Trends in rates of major bleeding were not consistent across trials (Table 1). CANTHANOX found that major bleeding was significantly less frequent with single-agent enoxaparin compared with enoxaparin plus warfarin.3 In contrast, major bleeding did not differ by treatment arm in the other 4 studies (Table 1). CANTHANOX also showed that single-agent enoxaparin was associated with less fatal bleeding compared with enoxaparin plus warfarin (0% vs 8% of patients; P=.03).3 Two studies (CLOT, ONCENOX) reported nonsignificant trends toward more major bleeding with single-agent LMWH.4,5

Taken together, results from these randomized trials show that in patients with cancer-associated VTE, LMWH is associated with a similar or lower risk of VTE and similar risk of major bleeding compared with LMWH/UFH plus VKA. In addition, no difference was seen in overall survival between LMWH and UFH/LMWH plus VKA, although the vast majority of study death was due to progressive cancer.37 There were no consistent trends regarding VTE- or bleeding-associated fatalities between treatment arms. Meta-analyses of randomized controlled trials have consistently shown that LMWH is superior

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NCCN Guidelines Insights: Cancer-Associated Venous Thromboembolic Disease, Version 2.2018

Version 2.2018 © National Comprehensive Cancer Network, Inc. 2018, All rights reserved. The NCCN Guidelines® and this illustration may not be reproduced in any form without the express written permission of NCCN®.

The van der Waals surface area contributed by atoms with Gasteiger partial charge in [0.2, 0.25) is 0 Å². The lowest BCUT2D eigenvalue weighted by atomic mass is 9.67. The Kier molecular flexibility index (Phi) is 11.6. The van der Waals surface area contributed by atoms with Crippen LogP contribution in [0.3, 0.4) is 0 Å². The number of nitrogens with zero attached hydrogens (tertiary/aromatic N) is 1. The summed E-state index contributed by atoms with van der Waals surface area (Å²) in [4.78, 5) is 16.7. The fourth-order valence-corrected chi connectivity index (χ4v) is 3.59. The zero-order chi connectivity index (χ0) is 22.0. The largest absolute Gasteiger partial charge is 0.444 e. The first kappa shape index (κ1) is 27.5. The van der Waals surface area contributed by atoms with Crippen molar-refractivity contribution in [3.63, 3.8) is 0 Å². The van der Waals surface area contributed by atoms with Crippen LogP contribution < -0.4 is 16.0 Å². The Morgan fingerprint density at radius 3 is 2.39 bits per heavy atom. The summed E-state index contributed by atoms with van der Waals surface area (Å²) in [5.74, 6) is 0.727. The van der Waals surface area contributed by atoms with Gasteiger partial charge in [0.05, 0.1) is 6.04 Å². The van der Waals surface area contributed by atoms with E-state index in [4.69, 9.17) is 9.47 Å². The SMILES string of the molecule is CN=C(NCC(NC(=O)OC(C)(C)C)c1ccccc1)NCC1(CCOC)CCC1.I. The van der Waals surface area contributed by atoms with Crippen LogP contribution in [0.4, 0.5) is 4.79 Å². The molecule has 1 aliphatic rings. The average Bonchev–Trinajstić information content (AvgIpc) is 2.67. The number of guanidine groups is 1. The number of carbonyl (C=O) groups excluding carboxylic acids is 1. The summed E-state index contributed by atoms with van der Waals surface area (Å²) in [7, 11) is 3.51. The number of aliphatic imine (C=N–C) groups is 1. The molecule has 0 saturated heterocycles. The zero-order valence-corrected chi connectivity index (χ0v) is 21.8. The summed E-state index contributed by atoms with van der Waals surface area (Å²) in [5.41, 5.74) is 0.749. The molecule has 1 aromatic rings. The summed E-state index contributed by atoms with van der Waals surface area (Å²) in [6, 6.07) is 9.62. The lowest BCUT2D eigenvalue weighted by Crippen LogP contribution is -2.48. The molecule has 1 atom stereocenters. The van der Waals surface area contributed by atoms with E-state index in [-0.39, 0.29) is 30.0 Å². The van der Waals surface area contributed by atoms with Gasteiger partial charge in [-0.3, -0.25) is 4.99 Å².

Citation: Journal of the National Comprehensive Cancer Network J Natl Compr Canc Netw 16, 11; 10.6004/jnccn.2018.0084

to VKA for the prevention of recurrent VTE, with no difference in major bleeding in the chronic treatment of VTE in patients with cancer.811 No difference in survival was noted between anticoagulation regimens.9,11 Based on these results and more than a decade of real-world experience, the NCCN Guidelines list single-agent LMWH as a preferred anticoagulation option for cancer-associated VTE (see VTE-E 1 of 5, page 1291). Results of the CLOT study support use of single-agent dalteparin as a category 1 preferred option for anticoagulation of cancer-associated acute VTE, as this study showed a significant reduction in recurrent VTE with no increase in major bleeds.4 This category 1 recommendation applies specifically to the dalteparin regimen used in the trial (Table 2) for a duration of 6 months.

Because trials including patients with cancer have not compared LMWH with VKAs for a duration of >6 months, decisions regarding continued LMWH therapy beyond this time frame or transition to a VKA should be based on clinical judgment.

Combinations With Warfarin

Combining LMWH or UFH With Warfarin: Given that patients have great difficulty with long-term adherence to parenteral agents and the higher cost of LMWH, the NCCN Guidelines also include combinations of LMWH/UFH plus warfarin among the recommended options for treatment of cancer-associated VTE (see VTE-E 2 of 5, page 1292). The recommended LMWH dosing in these combination regimens reflects the regimens used in the comparator arms of the CLOT trial (for dalteparin) and ONCENOX trial (for enoxaparin) (Table 2).

Combining Fondaparinux With Warfarin: Fondaparinux is a specific indirect factor Xa inhibitor FDA-approved for the treatment of acute DVT or PE when administered in conjunction with warfarin.12 The prospective randomized MATISSE trials compared fondaparinux plus warfarin versus LMWH plus warfarin, or versus UFH plus warfarin, for treatment of DVT or PE, respectively13,14 (Tables 3 and 4). In patients

Table 1.

LMWH Versus Warfarin for Long-Term Treatment of VTE in Patients With Active Cancera: Data From Prospective Randomized Trials

Table 1.

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with cancer in the MATISSE DVT and PE trials, no significant differences were noted in the rates of recurrent VTE or major bleeding between treatment arms; no significant differences in survival were observed. The NCCN Guidelines include combination therapy with fondaparinux and warfarin as an option for treatment of VTE in patients with cancer (see VTE-E 2 of 5, page 1292), with the recommended dose matching that used in the MATISSE trials.

Direct Oral Anticoagulants